City Council approves 10% raise for city manager, Austin's top executive
Citing a much-delayed cost of living adjustment, council members on Thursday bumped Austin City Manager Spencer Cronk’s salary from $350,000 to just over $388,000.
The move represents an 11% increase in pay and the first change to Cronk’s base salary since late 2018. Council members characterized this raise as in line with pay bumps city employees have received over the same time period; employees got a 4% pay increase this year.
Eight council members voted in favor, with many lauding the city manager’s work.
“I have nothing but praise for Spencer,” Council Member Pio Renteria, who represents parts of East Austin, said. “He’s always been really honest with me. When he comes into my office, we have frank discussions.
Cronk started as the city’s highest executive in 2018. (He’s not the highest paid, though; that would be Jacqueline Sargent, the head of Austin Energy.) As of late 2018, Cronk was receiving monetary benefits in addition to his salary, including an “executive allowance” of $7,200 a year.
The city did not provide a copy of Cronk's current benefits by deadline.
Because Austin does not have what’s called a "strong mayor" system, Cronk oversees the vast majority of city staff and directs them on how to implement the policies council members pass. The city manager is not elected, but appointed by the council.
Three council members — Alison Alter, Paige Ellis and Kathie Tovo — abstained from Thursday's vote. Tovo and Ellis did not explain their abstention and did not respond to follow-up emails and calls seeking comment. Alter, however, spoke publicly about “deep concerns” she has had about Cronk’s performance for the past several years.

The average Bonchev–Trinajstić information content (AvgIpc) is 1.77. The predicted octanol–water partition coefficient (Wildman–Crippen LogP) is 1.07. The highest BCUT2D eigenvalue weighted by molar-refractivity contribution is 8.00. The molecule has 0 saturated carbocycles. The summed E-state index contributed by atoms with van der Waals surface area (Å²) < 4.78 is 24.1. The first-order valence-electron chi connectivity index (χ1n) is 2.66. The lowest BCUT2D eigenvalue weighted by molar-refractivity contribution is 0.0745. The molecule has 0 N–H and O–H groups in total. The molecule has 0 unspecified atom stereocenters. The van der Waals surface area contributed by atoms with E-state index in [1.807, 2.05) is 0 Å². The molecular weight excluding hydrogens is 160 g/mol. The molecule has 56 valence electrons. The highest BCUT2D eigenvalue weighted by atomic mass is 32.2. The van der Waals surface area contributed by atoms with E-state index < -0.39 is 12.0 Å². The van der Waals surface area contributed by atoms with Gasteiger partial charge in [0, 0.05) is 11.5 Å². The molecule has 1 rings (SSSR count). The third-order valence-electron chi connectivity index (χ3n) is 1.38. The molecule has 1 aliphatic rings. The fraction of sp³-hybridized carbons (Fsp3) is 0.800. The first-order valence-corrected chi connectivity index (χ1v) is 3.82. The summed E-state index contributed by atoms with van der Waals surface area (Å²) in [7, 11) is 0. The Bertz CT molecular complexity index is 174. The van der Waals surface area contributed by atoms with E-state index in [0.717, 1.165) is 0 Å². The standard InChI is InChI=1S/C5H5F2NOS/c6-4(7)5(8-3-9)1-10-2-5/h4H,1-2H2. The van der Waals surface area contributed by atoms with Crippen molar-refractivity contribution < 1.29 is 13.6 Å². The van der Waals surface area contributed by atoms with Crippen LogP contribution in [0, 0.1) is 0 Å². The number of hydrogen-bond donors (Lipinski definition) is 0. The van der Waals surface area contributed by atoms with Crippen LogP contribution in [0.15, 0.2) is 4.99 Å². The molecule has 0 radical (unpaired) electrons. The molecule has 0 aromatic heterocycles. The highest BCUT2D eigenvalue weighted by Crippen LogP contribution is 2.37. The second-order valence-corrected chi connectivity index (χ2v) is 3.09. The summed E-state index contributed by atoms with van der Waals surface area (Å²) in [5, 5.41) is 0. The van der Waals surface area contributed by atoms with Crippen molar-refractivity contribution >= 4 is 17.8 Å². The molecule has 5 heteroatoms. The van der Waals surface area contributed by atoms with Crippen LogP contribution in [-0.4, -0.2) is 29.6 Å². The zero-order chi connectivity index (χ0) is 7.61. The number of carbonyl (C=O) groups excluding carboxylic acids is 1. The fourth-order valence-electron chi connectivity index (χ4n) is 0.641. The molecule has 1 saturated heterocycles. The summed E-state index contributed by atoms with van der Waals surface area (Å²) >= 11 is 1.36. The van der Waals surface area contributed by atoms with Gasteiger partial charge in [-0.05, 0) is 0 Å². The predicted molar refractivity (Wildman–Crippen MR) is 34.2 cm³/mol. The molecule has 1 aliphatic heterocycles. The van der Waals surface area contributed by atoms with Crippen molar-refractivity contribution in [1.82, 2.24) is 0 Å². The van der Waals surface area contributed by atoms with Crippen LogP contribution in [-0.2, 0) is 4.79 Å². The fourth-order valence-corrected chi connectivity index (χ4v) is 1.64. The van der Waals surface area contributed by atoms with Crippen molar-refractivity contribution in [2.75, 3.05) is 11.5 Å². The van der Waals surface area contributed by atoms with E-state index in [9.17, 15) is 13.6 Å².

“I am dissatisfied with the manager’s performance, and it has risen to such a level that I can no longer save it for behind closed doors,” she said before the vote. Alter cited an incident two years ago, when Cronk said he would not demote then-Police Chief Brian Manley after what many council members described as the mishandling of mass protests by the police department.
The vote to raise Cronk’s pay comes as the city struggles to maintain some of its lowest-paid workers. In October, the city said roughly half of its 911 call center operator positions — a job that pays $22.85 an hour — were vacant. This summer, the city fell behind paying about three dozen temporary workers, including those who care for children at city-run summer camps.
“Vacancies continue to plague multiple departments, causing key issues in performance and the provision of basic city services,” Alter said.